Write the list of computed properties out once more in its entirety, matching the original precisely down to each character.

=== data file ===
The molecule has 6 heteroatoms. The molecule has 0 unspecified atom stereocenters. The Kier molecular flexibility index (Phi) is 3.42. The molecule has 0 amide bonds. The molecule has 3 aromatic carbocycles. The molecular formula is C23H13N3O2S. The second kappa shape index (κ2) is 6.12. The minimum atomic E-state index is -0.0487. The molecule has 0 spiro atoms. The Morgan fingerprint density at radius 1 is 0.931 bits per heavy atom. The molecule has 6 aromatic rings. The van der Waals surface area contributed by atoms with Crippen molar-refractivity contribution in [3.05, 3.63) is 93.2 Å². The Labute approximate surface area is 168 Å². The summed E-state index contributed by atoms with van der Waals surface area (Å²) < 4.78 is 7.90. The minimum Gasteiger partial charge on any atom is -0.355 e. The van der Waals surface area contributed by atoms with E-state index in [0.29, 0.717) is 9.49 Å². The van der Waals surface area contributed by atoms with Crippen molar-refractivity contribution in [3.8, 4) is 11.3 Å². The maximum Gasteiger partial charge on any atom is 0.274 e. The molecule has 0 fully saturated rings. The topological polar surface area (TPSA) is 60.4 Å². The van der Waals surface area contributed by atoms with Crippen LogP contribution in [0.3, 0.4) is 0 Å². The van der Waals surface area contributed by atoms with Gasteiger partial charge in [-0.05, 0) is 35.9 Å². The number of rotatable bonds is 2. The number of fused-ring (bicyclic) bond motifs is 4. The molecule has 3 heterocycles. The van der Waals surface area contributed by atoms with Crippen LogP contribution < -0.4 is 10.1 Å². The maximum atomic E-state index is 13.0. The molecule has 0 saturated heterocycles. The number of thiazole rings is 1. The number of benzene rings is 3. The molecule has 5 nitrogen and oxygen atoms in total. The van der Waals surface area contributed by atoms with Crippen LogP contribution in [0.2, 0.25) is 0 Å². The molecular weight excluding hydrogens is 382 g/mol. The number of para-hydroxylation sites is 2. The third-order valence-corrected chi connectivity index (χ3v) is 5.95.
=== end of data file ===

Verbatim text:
The molecule has 6 heteroatoms. The molecule has 0 unspecified atom stereocenters. The Kier molecular flexibility index (Phi) is 3.42. The molecule has 0 amide bonds. The molecule has 3 aromatic carbocycles. The molecular formula is C23H13N3O2S. The second kappa shape index (κ2) is 6.12. The minimum atomic E-state index is -0.0487. The molecule has 0 spiro atoms. The Morgan fingerprint density at radius 1 is 0.931 bits per heavy atom. The molecule has 6 aromatic rings. The van der Waals surface area contributed by atoms with Crippen molar-refractivity contribution in [3.05, 3.63) is 93.2 Å². The Labute approximate surface area is 168 Å². The summed E-state index contributed by atoms with van der Waals surface area (Å²) < 4.78 is 7.90. The minimum Gasteiger partial charge on any atom is -0.355 e. The van der Waals surface area contributed by atoms with E-state index in [0.29, 0.717) is 9.49 Å². The van der Waals surface area contributed by atoms with Crippen molar-refractivity contribution in [3.8, 4) is 11.3 Å². The maximum Gasteiger partial charge on any atom is 0.274 e. The molecule has 0 fully saturated rings. The topological polar surface area (TPSA) is 60.4 Å². The van der Waals surface area contributed by atoms with Crippen LogP contribution in [0.3, 0.4) is 0 Å². The van der Waals surface area contributed by atoms with Gasteiger partial charge in [-0.05, 0) is 35.9 Å². The number of rotatable bonds is 2. The number of fused-ring (bicyclic) bond motifs is 4. The molecule has 3 heterocycles. The van der Waals surface area contributed by atoms with Crippen LogP contribution < -0.4 is 10.1 Å². The maximum atomic E-state index is 13.0. The molecule has 0 saturated heterocycles. The number of thiazole rings is 1. The number of benzene rings is 3. The molecule has 5 nitrogen and oxygen atoms in total. The van der Waals surface area contributed by atoms with Crippen LogP contribution in [0.2, 0.25) is 0 Å². The molecular weight excluding hydrogens is 382 g/mol. The number of para-hydroxylation sites is 2. The third-order valence-corrected chi connectivity index (χ3v) is 5.95.